This little light of mine

When the idea of a river-sailing ministry in Europe became reality at the start of 2018, 78 passionate individuals arrived on board from all over the world to participate in the vision. The cold wintry months did not deter the Riverboat community from sailing port-to-port with a simple but compelling goal – to mobilise believers into missions and share the Hope of God together.

During the three months of ministry, the Riverboat welcomed thousands of visitors up its gangway. Teenagers, elderly people and families came on board to take in the atmosphere of a closely-knitted and vibrant Christian community. “I sensed the presence of God immediate as I stepped in,” commented one visitor.

Many also came to experience ‘The Agency’, a creative ministry which made use of an escape room game concept. It was a hit with the youths and many took their first step to share the gospel with a stranger through the challenge. In the seven port cities visited, the Riverboat quickly became a key platform and location for gatherings to take place – whether it was for the purpose of sharing gospel tools with fellow believers, sharing of the Riverboat’s vision and mission with church leaders, or sharing of faith with strangers turned friends.

Given that this was a trial run for OM to identify the Riverboat’s potential as a long-term mission field, the project came to completion at the end of March. However, connections that have been made with locals, believers or non-believers, continue to grow. The line-up team leader in Mainz, Germany, is in regular contact with 23 people through social media to pray and engage with for local Christian events. In Mannheim, Germany, another local leader connected with a small group of people who were so excited at reaching out in a new and refreshing way for God that they have set up a ‘Have a beer with God’ regular gathering in a local pub to bring God to those who do not know they need Him.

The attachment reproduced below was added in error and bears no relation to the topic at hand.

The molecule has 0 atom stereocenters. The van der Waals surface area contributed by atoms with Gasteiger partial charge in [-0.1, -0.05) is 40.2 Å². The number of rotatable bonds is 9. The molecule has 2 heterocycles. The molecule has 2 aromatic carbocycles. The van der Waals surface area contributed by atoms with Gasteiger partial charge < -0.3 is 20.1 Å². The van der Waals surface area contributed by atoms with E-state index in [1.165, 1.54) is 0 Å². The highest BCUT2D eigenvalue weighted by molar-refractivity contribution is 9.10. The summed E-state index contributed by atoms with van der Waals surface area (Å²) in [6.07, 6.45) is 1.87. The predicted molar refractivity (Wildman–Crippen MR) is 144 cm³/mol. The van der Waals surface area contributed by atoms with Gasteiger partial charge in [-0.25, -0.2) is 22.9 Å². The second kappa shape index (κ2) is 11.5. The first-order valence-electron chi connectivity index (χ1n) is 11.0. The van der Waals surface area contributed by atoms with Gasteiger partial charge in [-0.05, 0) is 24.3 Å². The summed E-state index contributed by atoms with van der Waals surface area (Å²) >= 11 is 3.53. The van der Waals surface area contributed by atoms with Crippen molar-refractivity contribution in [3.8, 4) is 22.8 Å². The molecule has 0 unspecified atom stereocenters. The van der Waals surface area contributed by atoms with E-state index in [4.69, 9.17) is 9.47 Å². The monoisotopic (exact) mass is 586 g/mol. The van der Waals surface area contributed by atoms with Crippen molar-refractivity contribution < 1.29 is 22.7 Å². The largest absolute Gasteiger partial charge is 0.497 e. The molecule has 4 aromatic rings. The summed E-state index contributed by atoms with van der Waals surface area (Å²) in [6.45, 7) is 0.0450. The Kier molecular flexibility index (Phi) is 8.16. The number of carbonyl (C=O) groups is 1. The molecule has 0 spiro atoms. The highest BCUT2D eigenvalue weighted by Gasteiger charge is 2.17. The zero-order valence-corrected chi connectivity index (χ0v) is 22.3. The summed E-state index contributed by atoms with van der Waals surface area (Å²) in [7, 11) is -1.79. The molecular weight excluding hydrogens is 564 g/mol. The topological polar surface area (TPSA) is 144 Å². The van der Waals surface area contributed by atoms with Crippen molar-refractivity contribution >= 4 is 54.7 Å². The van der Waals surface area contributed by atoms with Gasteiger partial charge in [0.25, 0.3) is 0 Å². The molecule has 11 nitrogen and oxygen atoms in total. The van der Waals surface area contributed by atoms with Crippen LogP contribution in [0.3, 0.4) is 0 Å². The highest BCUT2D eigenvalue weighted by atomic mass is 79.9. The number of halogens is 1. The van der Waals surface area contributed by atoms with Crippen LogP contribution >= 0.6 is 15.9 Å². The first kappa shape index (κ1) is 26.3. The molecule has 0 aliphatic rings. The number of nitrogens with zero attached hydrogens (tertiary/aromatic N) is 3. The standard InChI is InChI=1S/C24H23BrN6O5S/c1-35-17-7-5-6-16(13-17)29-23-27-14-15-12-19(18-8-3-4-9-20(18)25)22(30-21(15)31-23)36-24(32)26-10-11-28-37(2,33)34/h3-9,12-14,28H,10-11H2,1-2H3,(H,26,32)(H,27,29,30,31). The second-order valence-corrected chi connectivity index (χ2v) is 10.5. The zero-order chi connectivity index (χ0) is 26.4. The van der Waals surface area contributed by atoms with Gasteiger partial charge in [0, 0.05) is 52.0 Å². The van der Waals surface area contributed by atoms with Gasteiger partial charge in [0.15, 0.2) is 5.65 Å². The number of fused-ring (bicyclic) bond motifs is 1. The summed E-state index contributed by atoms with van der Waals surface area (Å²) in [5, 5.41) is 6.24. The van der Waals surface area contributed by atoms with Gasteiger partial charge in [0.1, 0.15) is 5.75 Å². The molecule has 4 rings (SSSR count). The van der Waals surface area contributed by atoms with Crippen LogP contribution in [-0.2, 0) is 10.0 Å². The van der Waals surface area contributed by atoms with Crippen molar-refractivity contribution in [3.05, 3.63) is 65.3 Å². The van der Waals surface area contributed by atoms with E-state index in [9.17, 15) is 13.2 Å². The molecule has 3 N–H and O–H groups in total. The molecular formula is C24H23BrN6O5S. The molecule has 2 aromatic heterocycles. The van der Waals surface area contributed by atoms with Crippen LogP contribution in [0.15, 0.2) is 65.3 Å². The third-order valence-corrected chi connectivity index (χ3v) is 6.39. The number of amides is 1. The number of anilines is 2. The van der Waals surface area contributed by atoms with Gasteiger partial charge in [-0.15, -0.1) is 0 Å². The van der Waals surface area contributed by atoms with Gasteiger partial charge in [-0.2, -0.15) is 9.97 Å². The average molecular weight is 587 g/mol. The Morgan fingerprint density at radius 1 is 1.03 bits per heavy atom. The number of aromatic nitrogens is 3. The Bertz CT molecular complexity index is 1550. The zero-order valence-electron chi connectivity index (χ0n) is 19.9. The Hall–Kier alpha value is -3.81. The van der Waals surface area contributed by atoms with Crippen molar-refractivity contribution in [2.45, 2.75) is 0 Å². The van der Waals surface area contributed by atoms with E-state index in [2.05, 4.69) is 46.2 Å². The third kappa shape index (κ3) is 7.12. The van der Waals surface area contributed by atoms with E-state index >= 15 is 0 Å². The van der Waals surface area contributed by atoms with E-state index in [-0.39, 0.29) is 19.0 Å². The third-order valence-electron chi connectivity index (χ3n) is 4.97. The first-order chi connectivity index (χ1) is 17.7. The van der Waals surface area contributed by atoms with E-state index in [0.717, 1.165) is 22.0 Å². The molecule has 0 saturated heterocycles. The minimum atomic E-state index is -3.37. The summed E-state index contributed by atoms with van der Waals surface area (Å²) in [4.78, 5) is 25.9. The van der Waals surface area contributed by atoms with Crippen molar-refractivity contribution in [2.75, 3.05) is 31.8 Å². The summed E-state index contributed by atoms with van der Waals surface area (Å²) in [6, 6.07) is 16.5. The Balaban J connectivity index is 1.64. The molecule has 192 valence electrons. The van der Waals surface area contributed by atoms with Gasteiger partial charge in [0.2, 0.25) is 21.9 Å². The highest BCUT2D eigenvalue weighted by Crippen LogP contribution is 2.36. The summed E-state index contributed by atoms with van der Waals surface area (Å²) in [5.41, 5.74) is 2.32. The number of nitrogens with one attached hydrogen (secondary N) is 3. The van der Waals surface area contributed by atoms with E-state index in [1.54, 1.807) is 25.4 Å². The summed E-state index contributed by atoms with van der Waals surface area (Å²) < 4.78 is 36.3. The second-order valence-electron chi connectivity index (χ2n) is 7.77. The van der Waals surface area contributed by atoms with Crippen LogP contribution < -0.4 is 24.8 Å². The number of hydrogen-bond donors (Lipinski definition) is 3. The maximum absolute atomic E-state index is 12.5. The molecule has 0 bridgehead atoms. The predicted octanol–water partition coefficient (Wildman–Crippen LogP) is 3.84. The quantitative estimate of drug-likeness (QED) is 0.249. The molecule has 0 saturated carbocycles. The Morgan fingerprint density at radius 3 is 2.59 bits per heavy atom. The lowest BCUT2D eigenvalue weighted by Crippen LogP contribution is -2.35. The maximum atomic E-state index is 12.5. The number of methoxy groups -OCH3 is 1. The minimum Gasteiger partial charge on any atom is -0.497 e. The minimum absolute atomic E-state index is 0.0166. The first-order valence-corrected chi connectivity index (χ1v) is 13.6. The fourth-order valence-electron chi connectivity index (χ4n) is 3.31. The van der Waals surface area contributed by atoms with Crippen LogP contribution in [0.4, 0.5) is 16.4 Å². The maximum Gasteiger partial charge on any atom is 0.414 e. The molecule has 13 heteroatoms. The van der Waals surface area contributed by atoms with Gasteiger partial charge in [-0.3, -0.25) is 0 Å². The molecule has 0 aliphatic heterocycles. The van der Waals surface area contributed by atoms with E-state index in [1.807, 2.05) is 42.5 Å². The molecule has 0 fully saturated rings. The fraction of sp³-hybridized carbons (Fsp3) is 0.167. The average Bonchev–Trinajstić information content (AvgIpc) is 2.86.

Feedback from churches have also been largely encouraging and positive. “We definitely thought this was a very well-organised project; it has really motivated the young people to think deeper,” said a church leader from Dordrecht, Netherlands, who participated in the escape room with 60 young people. “It challenged and pointed out to us that we need help to put sharing the gospel into practice.”

As for the onboard community that had grown into a family, departure from the Riverboat also meant arrival of new beginnings in life. Community member Harm Jan Willem (Netherlands) put it aptly during the Riverboat’s farewell dinner, saying “We are not meant to stay here and stick together, despite how much we would like that. We need to go back to the corners of earth where we came from to share what we have learnt here on the Riverboat.”

Till date, community members continue to constantly update and pray for one another over ministry and personal matters. The private Facebook group is filled with stories, pictures and videos of their lives back home, as well as testimonies of God’s guidance as they apply what they have gained on board at home.